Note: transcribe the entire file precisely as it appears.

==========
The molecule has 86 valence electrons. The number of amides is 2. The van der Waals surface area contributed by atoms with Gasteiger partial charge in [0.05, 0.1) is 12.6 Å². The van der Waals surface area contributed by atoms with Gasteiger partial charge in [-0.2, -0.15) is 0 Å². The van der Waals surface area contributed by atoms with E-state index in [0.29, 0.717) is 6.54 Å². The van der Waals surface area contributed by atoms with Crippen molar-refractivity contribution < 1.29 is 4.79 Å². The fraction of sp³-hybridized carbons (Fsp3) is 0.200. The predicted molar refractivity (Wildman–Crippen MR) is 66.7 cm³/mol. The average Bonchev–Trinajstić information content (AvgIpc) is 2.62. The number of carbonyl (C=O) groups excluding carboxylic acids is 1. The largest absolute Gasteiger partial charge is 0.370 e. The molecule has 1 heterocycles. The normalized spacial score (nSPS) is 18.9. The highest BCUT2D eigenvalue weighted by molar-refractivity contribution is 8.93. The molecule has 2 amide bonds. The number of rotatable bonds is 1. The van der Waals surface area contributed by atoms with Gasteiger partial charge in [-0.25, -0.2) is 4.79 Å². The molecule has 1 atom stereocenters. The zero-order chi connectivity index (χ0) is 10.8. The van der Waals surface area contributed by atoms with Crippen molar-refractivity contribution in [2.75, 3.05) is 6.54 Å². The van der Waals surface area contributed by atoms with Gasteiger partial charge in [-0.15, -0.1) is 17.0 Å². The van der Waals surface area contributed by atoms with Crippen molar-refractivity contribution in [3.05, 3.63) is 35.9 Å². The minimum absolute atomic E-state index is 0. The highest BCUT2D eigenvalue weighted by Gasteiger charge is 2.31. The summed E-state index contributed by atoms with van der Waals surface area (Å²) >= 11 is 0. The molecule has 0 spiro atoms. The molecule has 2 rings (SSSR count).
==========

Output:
The molecule has 86 valence electrons. The number of amides is 2. The van der Waals surface area contributed by atoms with Gasteiger partial charge in [0.05, 0.1) is 12.6 Å². The van der Waals surface area contributed by atoms with Gasteiger partial charge in [-0.2, -0.15) is 0 Å². The van der Waals surface area contributed by atoms with E-state index in [0.29, 0.717) is 6.54 Å². The van der Waals surface area contributed by atoms with Crippen molar-refractivity contribution < 1.29 is 4.79 Å². The fraction of sp³-hybridized carbons (Fsp3) is 0.200. The predicted molar refractivity (Wildman–Crippen MR) is 66.7 cm³/mol. The average Bonchev–Trinajstić information content (AvgIpc) is 2.62. The number of carbonyl (C=O) groups excluding carboxylic acids is 1. The largest absolute Gasteiger partial charge is 0.370 e. The molecule has 1 heterocycles. The normalized spacial score (nSPS) is 18.9. The highest BCUT2D eigenvalue weighted by molar-refractivity contribution is 8.93. The molecule has 2 amide bonds. The number of rotatable bonds is 1. The van der Waals surface area contributed by atoms with Gasteiger partial charge in [-0.25, -0.2) is 4.79 Å². The molecule has 1 atom stereocenters. The zero-order chi connectivity index (χ0) is 10.8. The van der Waals surface area contributed by atoms with Crippen molar-refractivity contribution in [2.75, 3.05) is 6.54 Å². The van der Waals surface area contributed by atoms with Gasteiger partial charge in [-0.15, -0.1) is 17.0 Å². The van der Waals surface area contributed by atoms with Crippen molar-refractivity contribution in [3.05, 3.63) is 35.9 Å². The minimum absolute atomic E-state index is 0. The highest BCUT2D eigenvalue weighted by Gasteiger charge is 2.31. The summed E-state index contributed by atoms with van der Waals surface area (Å²) >= 11 is 0. The molecule has 0 spiro atoms. The molecule has 2 rings (SSSR count).